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Typographically Speaking
Matthew Carter has positioned himself as one of the great masters of creating the typographic forms we depend on for communication and expression, where the verbal becomes visual. He has labored for over forty years on details that are invisible to most of us.

The book Typographically Speaking: The Art of Matthew Carter accompanies the exhibition by the Albin O. Kuhn Library Gallery at the University of Maryland at Baltimore County. It presents Carter’s rich body of work in the company of essays by Margaret Re, Johanna Drucker, and James Mosley. Each positions the value of Carter’s legacy within the contexts of technology, history, language, expression, and verbal/visual literacy. These contributors’ assessments mirror typographic case studies that include planning and development, as well as the finalized typefaces. Rare testimonials cite Carter’s confessions about Cadmus Greek being a “commercial flop” and Video being too similar to Helvetica. While you may be familiar with Bell Centennial or Galliard, the bombastic Big Figgins will make you curious to see the rest of Carter’s ouevre.

After digesting the wide range of work included in Typographically Speaking, it became clear that Carter occupies a rare place in design. When technology changes the way we view and create typography, Carter adapts. However, the traditions of typographic form and craftsmanship have changed little. Carter positions himself someplace between innovation and tradition, new and old. Whether learning how to use the computer or knowing the demanding craft of punch-cutting, he must be both student and master.

Matthew Carter is the recepient of numerous awards, a member of countless design organizations, and a prolific lecturer. Usually, graphic designers that have reached these stages of prominence become highly visible people. And although most of us can recognize our design heroes at an AIGA lecture or design-sponsored event, I must confess that I do not know what Matthew Carter looks like. I know his work, but not him.

After completing the book, I appreciate Carter’s type designs even more, but glaring at his photo for the very first time on page 49, I feel as if I do not know him. Perhaps that’s for the best, and the way it’s meant to be for such noble artisans. Typographically Speaking reminds us that type designers like Matthew Carter work unselfishly, and put the needs and agendas of others before their own.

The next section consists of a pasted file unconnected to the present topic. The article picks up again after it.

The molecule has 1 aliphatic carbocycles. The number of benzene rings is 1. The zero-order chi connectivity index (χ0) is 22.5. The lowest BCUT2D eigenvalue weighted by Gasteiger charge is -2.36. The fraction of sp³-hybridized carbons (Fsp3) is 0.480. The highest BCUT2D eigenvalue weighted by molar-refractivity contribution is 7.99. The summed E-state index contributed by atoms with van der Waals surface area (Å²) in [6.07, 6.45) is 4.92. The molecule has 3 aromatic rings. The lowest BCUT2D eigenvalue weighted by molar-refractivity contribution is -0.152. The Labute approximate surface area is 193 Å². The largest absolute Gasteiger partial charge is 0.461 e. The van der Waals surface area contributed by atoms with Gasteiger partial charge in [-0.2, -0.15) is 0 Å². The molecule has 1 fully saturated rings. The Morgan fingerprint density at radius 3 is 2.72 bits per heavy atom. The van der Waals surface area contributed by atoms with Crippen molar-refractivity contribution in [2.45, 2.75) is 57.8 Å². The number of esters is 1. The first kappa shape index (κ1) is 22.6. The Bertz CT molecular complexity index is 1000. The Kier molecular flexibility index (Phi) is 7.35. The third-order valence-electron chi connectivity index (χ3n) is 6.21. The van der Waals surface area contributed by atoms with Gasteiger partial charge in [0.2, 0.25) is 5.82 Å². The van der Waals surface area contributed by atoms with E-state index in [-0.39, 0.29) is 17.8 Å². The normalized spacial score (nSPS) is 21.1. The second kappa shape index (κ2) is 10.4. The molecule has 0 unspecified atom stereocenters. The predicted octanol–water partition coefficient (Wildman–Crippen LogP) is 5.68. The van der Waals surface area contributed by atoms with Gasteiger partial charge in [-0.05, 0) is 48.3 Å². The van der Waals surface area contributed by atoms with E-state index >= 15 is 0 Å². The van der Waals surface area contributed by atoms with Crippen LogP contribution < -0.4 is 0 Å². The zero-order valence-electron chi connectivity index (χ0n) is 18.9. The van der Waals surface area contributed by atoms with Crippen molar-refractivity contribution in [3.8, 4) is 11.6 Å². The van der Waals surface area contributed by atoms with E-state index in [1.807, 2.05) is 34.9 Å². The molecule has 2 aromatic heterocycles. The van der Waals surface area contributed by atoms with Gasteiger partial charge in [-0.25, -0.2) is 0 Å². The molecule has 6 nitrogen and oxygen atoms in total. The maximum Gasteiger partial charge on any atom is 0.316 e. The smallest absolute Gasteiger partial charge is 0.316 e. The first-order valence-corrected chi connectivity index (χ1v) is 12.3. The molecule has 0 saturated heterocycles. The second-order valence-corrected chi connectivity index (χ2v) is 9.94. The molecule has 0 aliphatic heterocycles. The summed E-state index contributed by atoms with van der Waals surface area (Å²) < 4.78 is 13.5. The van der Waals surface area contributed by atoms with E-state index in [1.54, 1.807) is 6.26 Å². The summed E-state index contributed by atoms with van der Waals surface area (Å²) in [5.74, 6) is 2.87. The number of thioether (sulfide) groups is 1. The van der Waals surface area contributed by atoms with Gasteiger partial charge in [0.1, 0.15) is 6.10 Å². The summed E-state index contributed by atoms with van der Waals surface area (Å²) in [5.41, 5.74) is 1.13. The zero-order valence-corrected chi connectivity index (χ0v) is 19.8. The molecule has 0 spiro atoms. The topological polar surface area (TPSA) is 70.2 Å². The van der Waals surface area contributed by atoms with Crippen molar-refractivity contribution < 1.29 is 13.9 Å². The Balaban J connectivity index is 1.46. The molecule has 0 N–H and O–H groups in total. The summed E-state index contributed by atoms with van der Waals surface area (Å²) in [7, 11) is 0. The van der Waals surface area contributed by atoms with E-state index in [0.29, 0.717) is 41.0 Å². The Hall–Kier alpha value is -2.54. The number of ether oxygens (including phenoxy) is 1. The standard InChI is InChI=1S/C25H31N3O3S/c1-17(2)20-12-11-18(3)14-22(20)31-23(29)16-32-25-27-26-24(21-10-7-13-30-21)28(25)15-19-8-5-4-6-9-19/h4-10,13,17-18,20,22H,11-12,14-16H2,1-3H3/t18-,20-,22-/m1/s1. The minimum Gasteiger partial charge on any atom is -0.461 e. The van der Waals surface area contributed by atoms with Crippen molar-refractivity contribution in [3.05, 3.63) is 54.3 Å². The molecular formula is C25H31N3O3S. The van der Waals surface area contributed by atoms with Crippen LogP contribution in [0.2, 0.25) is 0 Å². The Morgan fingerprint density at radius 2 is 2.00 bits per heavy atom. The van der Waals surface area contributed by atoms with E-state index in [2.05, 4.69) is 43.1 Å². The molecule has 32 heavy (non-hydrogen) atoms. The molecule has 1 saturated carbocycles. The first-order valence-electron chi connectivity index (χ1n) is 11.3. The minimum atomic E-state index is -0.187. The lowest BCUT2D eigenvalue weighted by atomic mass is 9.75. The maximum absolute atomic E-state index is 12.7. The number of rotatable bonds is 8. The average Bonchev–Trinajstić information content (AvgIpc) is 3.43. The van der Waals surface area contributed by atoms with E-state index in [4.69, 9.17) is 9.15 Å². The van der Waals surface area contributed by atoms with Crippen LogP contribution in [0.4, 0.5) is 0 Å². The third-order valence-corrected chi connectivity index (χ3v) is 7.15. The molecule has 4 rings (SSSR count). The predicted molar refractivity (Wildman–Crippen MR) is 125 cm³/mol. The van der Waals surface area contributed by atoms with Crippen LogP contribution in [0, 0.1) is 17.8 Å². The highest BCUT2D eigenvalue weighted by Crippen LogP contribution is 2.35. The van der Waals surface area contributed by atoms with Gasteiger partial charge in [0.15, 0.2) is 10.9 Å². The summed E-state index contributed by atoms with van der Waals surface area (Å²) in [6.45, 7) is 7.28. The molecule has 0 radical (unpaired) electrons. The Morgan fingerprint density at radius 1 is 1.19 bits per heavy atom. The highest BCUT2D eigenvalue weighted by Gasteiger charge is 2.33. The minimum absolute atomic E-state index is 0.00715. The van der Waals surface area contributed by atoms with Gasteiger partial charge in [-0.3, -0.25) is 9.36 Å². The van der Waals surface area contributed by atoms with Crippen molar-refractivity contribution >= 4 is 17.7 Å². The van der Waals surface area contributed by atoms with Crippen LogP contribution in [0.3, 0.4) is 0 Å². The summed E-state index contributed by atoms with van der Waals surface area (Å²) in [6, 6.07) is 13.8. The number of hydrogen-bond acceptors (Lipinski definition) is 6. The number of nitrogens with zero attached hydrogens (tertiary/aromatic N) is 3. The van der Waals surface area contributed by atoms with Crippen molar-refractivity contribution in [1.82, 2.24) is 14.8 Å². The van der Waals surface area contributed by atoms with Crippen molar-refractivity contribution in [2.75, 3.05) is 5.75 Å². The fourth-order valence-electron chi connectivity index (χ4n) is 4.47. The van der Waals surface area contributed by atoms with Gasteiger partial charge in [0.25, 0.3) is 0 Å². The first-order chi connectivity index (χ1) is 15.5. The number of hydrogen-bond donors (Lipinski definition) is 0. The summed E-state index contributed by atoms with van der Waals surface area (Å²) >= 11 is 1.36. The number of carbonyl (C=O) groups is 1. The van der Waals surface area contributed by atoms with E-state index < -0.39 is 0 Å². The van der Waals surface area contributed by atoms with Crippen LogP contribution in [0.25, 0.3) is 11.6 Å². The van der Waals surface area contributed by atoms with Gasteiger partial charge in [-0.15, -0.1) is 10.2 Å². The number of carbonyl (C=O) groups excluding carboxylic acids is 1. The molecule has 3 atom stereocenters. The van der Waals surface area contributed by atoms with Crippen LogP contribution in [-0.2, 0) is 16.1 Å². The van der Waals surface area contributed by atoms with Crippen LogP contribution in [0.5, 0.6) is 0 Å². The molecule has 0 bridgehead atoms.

Book Information

Typographically Speaking: The Art of Matthew Carter
Publisher: Princeton Architectural Press
ISBN: 1568984278

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PUBLISHED ON Apr.08.2004 BY Jason A. Tselentis
Tom Gleason’s comment is:

I attended a lecture by Matthew Carter a couple of years ago (drove three hours away to see him). That was the beginning of my interest in typography. For the first time I began to understand the real issues at stake in a typeface design. He was very inspiring, and told some great stories and histories. The fonts are COOL. I am looking forward to seeing this book.

He explained to us that the proper way to sign a poster was in pencil, and refused to sign with a pen. (I've also heard that they should be signed on the back, but he signed on the front.)

What did he look like? A cross between old and new. His hair was gray, but very long, I think in a ponytail. Cool speaking voice.

On Apr.12.2004 at 11:16 PM
Armin’s comment is:

I have attended a couple of his lectures. The first, at Portfolio Center, which was the most informative typographic chatter I have ever heard, he went on for almost an hour and a half on various type musings — it was a lot of historical examples. The second was at TypeCon 2003, where he focused on the typeface he created for the Walker Art Center in Minneapolis. Carter is knowledgeable to no end, sometimes his tone can induce sleep but the material tends to keep you awake. I think he is at his best, as a lecturer, during the Q & A sessions, when he is more conversational.

As far as his work… well, it's simply pure, classic and elegant. His latest work — a custom, proprietary typeface for Yale — is only one example of his mastery of typeface design. I think he is one of the few living "masters" in design today. That's design in general.

On Apr.13.2004 at 11:51 AM